Cast Iron Pipe vs. PVC Pipe
by Tim Carter
Founder of the
If you've not seen the guts of an old home, I'm talking about one built before 1920, you might not have ever seen cast iron drain pipes. It was the gold standard piping material used by plumbers for larger drain and vent lines for decades.
But the chemical industry explosion that happened in the 1960's changed the course of plumbing. Some may argue not for the better.
Don't Believe All You Hear
Cast iron piping has not given up the ghost. Many homeowners associate cast iron piping with antiquated plumbing that's prone to developing leaks. Often people think that it clogs quite easily.
Conversely, many people think that modern plastic PVC plumbing piping is the miracle material. Well, both materials have advantages and disadvantages. Let's talk about both types of pipe and see what you think.
That Old Black Metal
Cast iron piping has been used successfully in plumbing systems for hundreds of years. In fact, in the year 1623 cast iron pipe was installed in the Fountains of Versailles in France.
That same piping is still functioning today. Thousands of miles of municipal water and sewer systems use cast iron pipe. The reason is long-term durability. Cast iron simply lasts.
Virtually every residential home built prior to 1960 had some form of cast iron piping in its drainage system. The primary drainage stacks or pipes within the walls were constructed of cast iron.
The branches off of these stacks which connected to sinks, toilets, and tubs often used lead piping or galvanized-iron pipes.
Galvanized Branch Arms
Galvanized iron piping is especially prone to clogging. Within a decade or two of installation, the galvanized coating on the inside of the pipe wears always or corrodes.
When this happens, the iron starts to rust and deposits start to form on the inside of the pipe causing the inner diameter of the pipe to constrict and get smaller and smaller.
I've personally removed hundreds of these pipes which connected to kitchen or bathroom sinks. In virtually every instance, these pipes were clogged solid.
Cast Iron Stacks Wide Open
However, the cast iron vertical drain stacks only two to three feet away from the sinks were completely free of obstructions. Unfortunately, many homeowners and young plumbers don't realize these phenomena and falsely accuse the cast iron as a poorly performing product.
Cheap Labor & Cast Iron
Years ago, residential construction labor costs were insignificant. Time was not always an issue with respect to how long a particular task took to complete.
For example, imagine how long it took to nail on those thin lath boards which allowed the plaster to be applied to the walls and ceilings of houses.
Think of the amount of time it took carpenters, using hand tools, to mortise hinges and locks into doors. The same is true for old style cast iron piping.
Lead & Oakum
Old style cast iron piping was a chore to install. The plumbers had to pack oakum into each joint. Oakum was simply an oil-soaked rope that filled the 3/8-inch-wide gap where the male end of one cast-iron pipe mated up with the female hub of another piece of cast iron.
Once the oakum was taped tight into the joint and within a half-inch of the top of the hub, the plumbers would melt lead ingots and then pour this molten lead into the hub.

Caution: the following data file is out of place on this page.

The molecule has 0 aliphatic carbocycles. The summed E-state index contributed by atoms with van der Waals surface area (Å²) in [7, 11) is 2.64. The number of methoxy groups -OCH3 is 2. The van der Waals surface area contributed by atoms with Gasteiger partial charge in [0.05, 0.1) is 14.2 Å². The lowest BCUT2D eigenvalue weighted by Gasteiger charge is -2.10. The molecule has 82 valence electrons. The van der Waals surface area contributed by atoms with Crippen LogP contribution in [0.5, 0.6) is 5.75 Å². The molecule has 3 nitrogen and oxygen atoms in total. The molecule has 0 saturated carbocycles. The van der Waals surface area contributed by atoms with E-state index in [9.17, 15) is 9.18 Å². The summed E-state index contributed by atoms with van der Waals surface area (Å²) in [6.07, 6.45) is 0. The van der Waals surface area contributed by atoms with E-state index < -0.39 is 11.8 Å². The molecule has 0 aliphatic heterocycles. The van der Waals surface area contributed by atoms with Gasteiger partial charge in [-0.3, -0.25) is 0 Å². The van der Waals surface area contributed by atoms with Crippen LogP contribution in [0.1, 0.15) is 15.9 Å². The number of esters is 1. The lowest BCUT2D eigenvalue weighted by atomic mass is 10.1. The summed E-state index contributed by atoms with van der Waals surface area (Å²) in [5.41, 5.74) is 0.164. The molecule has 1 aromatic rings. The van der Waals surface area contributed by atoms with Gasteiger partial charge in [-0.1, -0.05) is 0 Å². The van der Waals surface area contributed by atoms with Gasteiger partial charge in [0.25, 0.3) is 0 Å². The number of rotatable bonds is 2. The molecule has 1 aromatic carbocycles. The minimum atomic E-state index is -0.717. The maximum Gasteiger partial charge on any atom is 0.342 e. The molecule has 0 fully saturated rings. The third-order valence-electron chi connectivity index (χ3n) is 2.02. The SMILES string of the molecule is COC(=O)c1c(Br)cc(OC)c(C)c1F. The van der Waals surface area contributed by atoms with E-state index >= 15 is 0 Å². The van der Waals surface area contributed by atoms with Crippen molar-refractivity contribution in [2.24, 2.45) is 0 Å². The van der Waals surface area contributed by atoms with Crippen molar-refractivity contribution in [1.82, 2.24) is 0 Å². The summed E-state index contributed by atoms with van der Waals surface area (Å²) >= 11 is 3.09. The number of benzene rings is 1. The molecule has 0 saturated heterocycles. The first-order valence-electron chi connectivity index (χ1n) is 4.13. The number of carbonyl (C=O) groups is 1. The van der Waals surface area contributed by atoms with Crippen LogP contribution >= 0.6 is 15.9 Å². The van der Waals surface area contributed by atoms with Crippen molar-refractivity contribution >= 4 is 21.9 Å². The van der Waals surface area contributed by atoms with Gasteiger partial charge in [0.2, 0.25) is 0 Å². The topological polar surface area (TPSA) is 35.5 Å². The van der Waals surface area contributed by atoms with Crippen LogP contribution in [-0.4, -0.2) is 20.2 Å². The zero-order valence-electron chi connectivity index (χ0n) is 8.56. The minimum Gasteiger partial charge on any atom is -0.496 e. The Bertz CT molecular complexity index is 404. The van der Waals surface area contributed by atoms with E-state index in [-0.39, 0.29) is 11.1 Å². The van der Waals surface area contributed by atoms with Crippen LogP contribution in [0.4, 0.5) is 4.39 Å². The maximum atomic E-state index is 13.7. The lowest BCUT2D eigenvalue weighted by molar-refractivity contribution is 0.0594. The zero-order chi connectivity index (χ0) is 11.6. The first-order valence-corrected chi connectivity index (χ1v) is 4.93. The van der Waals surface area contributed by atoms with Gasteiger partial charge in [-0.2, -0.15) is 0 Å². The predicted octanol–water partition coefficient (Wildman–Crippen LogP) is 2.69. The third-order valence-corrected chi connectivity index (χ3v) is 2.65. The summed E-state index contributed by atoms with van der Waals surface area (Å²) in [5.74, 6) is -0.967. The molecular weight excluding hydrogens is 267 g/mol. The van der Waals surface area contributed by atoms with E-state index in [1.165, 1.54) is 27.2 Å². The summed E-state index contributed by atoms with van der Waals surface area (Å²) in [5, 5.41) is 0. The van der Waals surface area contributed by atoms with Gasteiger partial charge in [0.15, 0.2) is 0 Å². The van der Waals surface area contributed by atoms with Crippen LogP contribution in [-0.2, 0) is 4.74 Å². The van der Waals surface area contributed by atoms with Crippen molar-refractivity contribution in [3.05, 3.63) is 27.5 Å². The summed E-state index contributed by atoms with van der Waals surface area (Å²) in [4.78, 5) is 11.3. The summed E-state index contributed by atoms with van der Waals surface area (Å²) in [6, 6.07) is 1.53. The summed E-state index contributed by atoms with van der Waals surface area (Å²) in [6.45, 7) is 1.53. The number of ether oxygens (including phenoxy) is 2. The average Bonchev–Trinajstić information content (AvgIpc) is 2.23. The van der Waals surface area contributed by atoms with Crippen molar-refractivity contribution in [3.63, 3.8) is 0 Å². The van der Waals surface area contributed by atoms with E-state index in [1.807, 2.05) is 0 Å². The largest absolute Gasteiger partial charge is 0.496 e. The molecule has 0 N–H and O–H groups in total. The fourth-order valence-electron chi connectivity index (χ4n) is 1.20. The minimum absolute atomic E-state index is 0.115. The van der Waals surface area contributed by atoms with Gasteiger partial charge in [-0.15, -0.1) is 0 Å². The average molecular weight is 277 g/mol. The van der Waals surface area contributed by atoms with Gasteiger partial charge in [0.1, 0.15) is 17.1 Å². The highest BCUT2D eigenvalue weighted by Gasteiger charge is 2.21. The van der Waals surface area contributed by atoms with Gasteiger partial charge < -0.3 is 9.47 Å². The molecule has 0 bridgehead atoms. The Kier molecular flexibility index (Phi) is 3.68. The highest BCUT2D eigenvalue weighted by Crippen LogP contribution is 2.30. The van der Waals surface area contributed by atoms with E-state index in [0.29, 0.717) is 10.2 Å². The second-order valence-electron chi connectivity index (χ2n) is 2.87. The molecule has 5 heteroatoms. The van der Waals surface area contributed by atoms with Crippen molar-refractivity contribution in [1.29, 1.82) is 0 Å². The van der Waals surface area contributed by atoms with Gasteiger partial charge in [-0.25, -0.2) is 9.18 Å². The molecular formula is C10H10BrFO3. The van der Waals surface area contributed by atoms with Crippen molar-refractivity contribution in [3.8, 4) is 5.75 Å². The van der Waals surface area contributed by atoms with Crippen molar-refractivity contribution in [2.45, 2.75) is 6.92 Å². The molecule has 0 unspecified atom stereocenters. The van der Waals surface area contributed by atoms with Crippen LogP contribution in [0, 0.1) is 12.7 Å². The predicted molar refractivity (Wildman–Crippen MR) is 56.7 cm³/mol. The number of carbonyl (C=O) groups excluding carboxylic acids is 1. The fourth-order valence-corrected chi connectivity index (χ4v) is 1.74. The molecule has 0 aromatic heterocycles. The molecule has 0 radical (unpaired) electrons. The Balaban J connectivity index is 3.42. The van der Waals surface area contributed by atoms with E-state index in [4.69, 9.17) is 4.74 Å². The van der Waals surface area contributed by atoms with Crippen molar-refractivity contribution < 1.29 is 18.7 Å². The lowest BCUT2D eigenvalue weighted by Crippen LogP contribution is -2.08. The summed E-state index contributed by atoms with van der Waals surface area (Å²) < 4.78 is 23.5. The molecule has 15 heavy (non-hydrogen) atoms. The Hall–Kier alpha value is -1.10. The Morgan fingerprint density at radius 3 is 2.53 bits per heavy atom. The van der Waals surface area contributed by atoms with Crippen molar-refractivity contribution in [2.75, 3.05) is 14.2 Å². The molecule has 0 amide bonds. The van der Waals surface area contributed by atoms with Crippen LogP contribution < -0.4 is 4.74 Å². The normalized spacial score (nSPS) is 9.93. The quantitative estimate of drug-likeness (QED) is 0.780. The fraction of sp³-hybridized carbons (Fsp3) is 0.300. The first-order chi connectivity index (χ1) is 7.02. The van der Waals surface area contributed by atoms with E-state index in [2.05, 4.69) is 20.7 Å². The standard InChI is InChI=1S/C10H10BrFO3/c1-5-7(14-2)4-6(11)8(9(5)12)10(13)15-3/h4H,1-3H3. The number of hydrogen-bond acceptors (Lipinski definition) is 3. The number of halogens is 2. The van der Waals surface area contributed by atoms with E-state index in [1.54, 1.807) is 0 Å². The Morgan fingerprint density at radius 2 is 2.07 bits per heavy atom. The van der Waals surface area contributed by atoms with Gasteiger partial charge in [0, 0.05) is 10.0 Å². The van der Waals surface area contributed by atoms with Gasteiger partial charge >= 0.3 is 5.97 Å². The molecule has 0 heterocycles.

The lead solidified rapidly and the plumbers would use a flat tool to tamp and pack the lead in the hub so the joint became leak-free.
The job of installing cast iron was tough, time-consuming and dangerous.
Modern Cast Iron Pipe
The cast iron pipe available today looks somewhat similar to old cast iron. Old cast iron was indeed cast in molds. Modern cast iron is spun cast so the pipe wall thickness is much more consistent.
The methods of installing the material have changed drastically. Gone are the oakum and molten lead. In their place, you now find vulcanized rubber seals and stainless steel band clamps.
Cast iron piping systems can now be installed in a fraction of the time it took to install them fifty years ago. In fact, modern cast iron piping can be installed just as quickly as plastic PVC piping.
One of the amazing aspects of the modern cast-iron pipe is the fact you can easily adjust the orientation of the fittings AFTER you install them. You can do this by just loosening the screws on the band clamps and then twisting the fitting.
It's IMPOSSIBLE to do this with PVC or old cast iron. Once you glue PVC together you have between five and two seconds, depending on the diameter of the pipe, to make any adjustments.
With old cast iron, once you poured in the molten lead, you're toast. You can't make any adjustments.
Because cast iron is dense, it takes a lot to get it to vibrate. When water flows down a cast iron stack, you can only hear it if you put your ear up to it.
If you need to have a quiet home and don't want to hear a waterfall in your walls each time someone showers or flushes a toilet, then you want cast iron drain pipes.
I've been a master plumber since before I was thirty years old. I had the good fortune to work with both cast iron and modern PVC.
PVC pipe is lighter weight than cast iron. It cuts faster with a regular saw you'd use to cut lumber. To cut cast iron, you need a cut-off saw with an abrasive blade that creates a shower of sparks.
To cut a 3-inch piece of PVC pipe, you might take three or four seconds. To make the same cut on cast iron with a cut-off saw, you'll spend at least 15 or 20 seconds.
PVC Is Noisy
PVC is not dense and water cascading down a vertical stack causes it to vibrate. This vibration creates lots of noise.
People who are not familiar with PVC pipe often think there's a leak inside a wall when they hear a toilet flushed for the first time. It's annoying in my opinion.